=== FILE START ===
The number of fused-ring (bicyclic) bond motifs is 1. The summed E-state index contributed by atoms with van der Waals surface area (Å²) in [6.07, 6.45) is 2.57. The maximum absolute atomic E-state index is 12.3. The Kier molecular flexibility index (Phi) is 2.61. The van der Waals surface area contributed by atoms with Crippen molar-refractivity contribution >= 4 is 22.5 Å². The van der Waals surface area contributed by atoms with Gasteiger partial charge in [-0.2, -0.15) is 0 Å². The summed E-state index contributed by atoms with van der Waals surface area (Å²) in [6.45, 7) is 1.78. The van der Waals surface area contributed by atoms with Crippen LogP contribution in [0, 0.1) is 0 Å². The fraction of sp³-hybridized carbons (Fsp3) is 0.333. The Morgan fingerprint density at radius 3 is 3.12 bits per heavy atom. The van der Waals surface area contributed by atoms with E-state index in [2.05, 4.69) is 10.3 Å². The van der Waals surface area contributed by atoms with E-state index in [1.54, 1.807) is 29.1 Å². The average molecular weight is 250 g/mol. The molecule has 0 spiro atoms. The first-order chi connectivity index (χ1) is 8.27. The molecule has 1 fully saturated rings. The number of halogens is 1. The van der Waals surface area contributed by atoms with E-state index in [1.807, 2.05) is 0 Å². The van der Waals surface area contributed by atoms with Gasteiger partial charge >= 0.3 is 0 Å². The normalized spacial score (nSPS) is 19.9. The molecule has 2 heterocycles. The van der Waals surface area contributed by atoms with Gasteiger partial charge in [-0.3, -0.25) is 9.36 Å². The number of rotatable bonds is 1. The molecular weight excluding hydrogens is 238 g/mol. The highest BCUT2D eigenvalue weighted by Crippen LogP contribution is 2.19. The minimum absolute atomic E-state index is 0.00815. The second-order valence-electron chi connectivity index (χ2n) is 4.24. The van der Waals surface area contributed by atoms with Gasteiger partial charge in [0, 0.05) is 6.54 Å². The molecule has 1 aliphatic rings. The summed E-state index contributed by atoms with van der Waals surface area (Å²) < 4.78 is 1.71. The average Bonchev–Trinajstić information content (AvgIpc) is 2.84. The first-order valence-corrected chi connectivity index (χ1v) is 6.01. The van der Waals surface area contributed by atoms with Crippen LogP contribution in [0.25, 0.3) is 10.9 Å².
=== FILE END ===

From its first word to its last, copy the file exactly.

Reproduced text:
The number of fused-ring (bicyclic) bond motifs is 1. The summed E-state index contributed by atoms with van der Waals surface area (Å²) in [6.07, 6.45) is 2.57. The maximum absolute atomic E-state index is 12.3. The Kier molecular flexibility index (Phi) is 2.61. The van der Waals surface area contributed by atoms with Crippen molar-refractivity contribution >= 4 is 22.5 Å². The van der Waals surface area contributed by atoms with Gasteiger partial charge in [-0.2, -0.15) is 0 Å². The summed E-state index contributed by atoms with van der Waals surface area (Å²) in [6.45, 7) is 1.78. The van der Waals surface area contributed by atoms with Crippen LogP contribution in [0, 0.1) is 0 Å². The fraction of sp³-hybridized carbons (Fsp3) is 0.333. The Morgan fingerprint density at radius 3 is 3.12 bits per heavy atom. The van der Waals surface area contributed by atoms with E-state index in [2.05, 4.69) is 10.3 Å². The van der Waals surface area contributed by atoms with E-state index in [1.54, 1.807) is 29.1 Å². The average molecular weight is 250 g/mol. The molecule has 0 spiro atoms. The first-order chi connectivity index (χ1) is 8.27. The molecule has 1 fully saturated rings. The number of halogens is 1. The van der Waals surface area contributed by atoms with E-state index in [1.807, 2.05) is 0 Å². The van der Waals surface area contributed by atoms with Gasteiger partial charge >= 0.3 is 0 Å². The normalized spacial score (nSPS) is 19.9. The molecule has 2 heterocycles. The van der Waals surface area contributed by atoms with Gasteiger partial charge in [-0.3, -0.25) is 9.36 Å². The number of rotatable bonds is 1. The molecular weight excluding hydrogens is 238 g/mol. The highest BCUT2D eigenvalue weighted by Crippen LogP contribution is 2.19. The minimum absolute atomic E-state index is 0.00815. The second-order valence-electron chi connectivity index (χ2n) is 4.24. The van der Waals surface area contributed by atoms with Gasteiger partial charge in [0, 0.05) is 6.54 Å². The molecule has 1 aliphatic rings. The summed E-state index contributed by atoms with van der Waals surface area (Å²) < 4.78 is 1.71. The average Bonchev–Trinajstić information content (AvgIpc) is 2.84. The first-order valence-corrected chi connectivity index (χ1v) is 6.01. The van der Waals surface area contributed by atoms with Crippen LogP contribution in [0.25, 0.3) is 10.9 Å².